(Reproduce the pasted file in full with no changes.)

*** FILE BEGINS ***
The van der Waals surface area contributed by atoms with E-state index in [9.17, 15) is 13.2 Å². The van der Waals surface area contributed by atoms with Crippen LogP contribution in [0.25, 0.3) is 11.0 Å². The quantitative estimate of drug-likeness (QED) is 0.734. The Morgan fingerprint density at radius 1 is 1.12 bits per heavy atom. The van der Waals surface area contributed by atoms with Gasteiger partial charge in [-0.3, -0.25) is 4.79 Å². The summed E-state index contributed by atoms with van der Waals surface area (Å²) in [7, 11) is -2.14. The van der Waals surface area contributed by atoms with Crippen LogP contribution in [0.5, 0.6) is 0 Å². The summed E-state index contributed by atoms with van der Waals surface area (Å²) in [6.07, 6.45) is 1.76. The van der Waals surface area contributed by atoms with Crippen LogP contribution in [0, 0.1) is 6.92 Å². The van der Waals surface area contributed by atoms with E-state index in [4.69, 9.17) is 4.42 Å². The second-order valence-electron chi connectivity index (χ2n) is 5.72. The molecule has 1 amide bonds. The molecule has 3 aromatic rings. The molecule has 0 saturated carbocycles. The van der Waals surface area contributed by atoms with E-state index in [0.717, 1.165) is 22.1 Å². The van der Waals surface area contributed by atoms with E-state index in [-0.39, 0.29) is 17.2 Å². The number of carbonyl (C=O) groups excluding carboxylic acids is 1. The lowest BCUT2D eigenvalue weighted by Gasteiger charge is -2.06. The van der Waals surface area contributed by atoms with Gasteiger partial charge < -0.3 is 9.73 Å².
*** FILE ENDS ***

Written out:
The van der Waals surface area contributed by atoms with E-state index in [9.17, 15) is 13.2 Å². The van der Waals surface area contributed by atoms with Crippen LogP contribution in [0.25, 0.3) is 11.0 Å². The quantitative estimate of drug-likeness (QED) is 0.734. The Morgan fingerprint density at radius 1 is 1.12 bits per heavy atom. The van der Waals surface area contributed by atoms with Gasteiger partial charge in [-0.3, -0.25) is 4.79 Å². The summed E-state index contributed by atoms with van der Waals surface area (Å²) in [7, 11) is -2.14. The van der Waals surface area contributed by atoms with Crippen LogP contribution in [0.5, 0.6) is 0 Å². The summed E-state index contributed by atoms with van der Waals surface area (Å²) in [6.07, 6.45) is 1.76. The van der Waals surface area contributed by atoms with Crippen LogP contribution in [0, 0.1) is 6.92 Å². The van der Waals surface area contributed by atoms with E-state index in [4.69, 9.17) is 4.42 Å². The second-order valence-electron chi connectivity index (χ2n) is 5.72. The molecule has 1 amide bonds. The molecule has 3 aromatic rings. The molecule has 0 saturated carbocycles. The van der Waals surface area contributed by atoms with E-state index in [0.717, 1.165) is 22.1 Å². The van der Waals surface area contributed by atoms with E-state index in [-0.39, 0.29) is 17.2 Å². The number of carbonyl (C=O) groups excluding carboxylic acids is 1. The lowest BCUT2D eigenvalue weighted by Gasteiger charge is -2.06. The van der Waals surface area contributed by atoms with Gasteiger partial charge < -0.3 is 9.73 Å².